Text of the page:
Staple ups require significantly higher water temps than slabs or above-the-stubfloor radiant systems (eg WarmBoard), or under-floor radiant using heavy extrusions (not bent/stamped sheet metal) as the heat exchanger between the tubing & subfloor.
First things first- count on AIR SEALING, then INSULATING the place, including the foundation walls (and put at least R15 under the new slab, if you jackhammer out the floor), and do a Manual-J type heat loss calculation of what the design condition heat load of building will be after the insulation project is done. That will determine how much burner and what type of radiation you'd need to run it all at a single temp that's low enough to be handled by a water heater. It's possible that a suspended-tube or simple staple up would require higher water temps than the operational rating temp PEX, but with extrusions it's likely that you'd still make it with 130F water, with at least some condensing-efficiency out of the water heater or boiler.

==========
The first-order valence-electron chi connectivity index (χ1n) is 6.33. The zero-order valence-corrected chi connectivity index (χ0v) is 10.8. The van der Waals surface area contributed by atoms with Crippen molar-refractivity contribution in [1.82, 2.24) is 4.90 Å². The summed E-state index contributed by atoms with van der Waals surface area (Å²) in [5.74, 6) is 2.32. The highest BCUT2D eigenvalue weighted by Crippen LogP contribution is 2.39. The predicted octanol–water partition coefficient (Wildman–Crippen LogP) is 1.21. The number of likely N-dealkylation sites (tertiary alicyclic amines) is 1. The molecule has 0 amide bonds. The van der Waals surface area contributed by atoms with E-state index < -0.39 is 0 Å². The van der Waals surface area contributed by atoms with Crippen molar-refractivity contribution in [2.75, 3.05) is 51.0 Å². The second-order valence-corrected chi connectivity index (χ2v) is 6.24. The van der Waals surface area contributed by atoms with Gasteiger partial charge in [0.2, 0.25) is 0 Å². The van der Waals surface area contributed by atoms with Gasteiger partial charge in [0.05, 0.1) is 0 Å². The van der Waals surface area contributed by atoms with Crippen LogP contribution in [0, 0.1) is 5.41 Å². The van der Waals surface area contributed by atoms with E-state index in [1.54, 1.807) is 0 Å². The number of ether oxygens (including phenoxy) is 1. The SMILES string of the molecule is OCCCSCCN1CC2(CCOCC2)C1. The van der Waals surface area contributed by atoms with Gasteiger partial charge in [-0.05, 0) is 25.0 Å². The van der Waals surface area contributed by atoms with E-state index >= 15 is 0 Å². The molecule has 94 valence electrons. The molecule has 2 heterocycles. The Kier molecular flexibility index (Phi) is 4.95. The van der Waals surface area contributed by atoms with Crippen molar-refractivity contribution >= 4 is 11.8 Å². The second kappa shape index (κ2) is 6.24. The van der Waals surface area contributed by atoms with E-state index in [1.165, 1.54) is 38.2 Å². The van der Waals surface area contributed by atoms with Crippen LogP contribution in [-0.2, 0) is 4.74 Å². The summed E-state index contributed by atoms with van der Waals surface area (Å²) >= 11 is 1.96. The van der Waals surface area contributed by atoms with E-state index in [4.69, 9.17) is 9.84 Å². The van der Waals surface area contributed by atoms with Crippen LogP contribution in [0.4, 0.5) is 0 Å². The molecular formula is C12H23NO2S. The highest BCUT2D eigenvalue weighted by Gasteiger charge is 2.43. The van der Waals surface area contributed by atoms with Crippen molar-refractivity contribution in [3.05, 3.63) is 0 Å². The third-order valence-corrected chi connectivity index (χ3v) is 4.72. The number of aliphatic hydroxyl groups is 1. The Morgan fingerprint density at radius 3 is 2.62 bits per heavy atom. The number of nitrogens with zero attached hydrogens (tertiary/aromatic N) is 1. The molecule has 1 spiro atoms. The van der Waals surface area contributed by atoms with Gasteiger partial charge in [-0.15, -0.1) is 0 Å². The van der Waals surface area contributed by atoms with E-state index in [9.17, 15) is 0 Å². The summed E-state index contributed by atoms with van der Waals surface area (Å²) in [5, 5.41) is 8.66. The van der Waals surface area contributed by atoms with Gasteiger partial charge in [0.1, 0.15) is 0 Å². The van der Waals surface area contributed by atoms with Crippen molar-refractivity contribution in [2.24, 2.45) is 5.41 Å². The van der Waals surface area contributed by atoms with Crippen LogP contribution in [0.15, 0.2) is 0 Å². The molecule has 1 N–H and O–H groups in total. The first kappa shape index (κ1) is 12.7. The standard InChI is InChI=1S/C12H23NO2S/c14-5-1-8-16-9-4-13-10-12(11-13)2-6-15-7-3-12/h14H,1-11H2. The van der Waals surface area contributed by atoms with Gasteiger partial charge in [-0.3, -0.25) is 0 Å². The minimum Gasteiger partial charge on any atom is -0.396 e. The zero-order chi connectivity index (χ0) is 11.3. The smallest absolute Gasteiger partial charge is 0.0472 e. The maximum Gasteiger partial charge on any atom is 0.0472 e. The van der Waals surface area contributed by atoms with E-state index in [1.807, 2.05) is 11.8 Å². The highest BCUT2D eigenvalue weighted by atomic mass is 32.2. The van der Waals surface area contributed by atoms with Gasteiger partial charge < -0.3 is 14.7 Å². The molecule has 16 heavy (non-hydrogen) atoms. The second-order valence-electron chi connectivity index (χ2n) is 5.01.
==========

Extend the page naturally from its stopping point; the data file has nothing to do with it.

You might consider going with a radiant ceiling in the basement rather than a slab to simplify things, since that would be more responsive and likely closer in temperature requirements to the first-floor radiant floor than a slab would be, and more efficient, easier to implement, and less risky than radiant walls. (Hanging a picture in the wrong spot on a radiant wall can be a real disaster when the heating system leaks.)
Even as a DIY project it's best to find a competent hydronic designer for the heating system (no quickie web-based radiant supplier need apply.) You'll save more on hardware and fuel by paying for a good design than you'd save by skipping that step. If you can get the temp requirements low enough, a condensing tank type HW heater (Vertex or Polaris) would be a better choice than a modulating tankless, since it's inherently self-buffered and won't short cycle if you decide to break it up into several smaller zones even with low-mass radiation like staple-ups.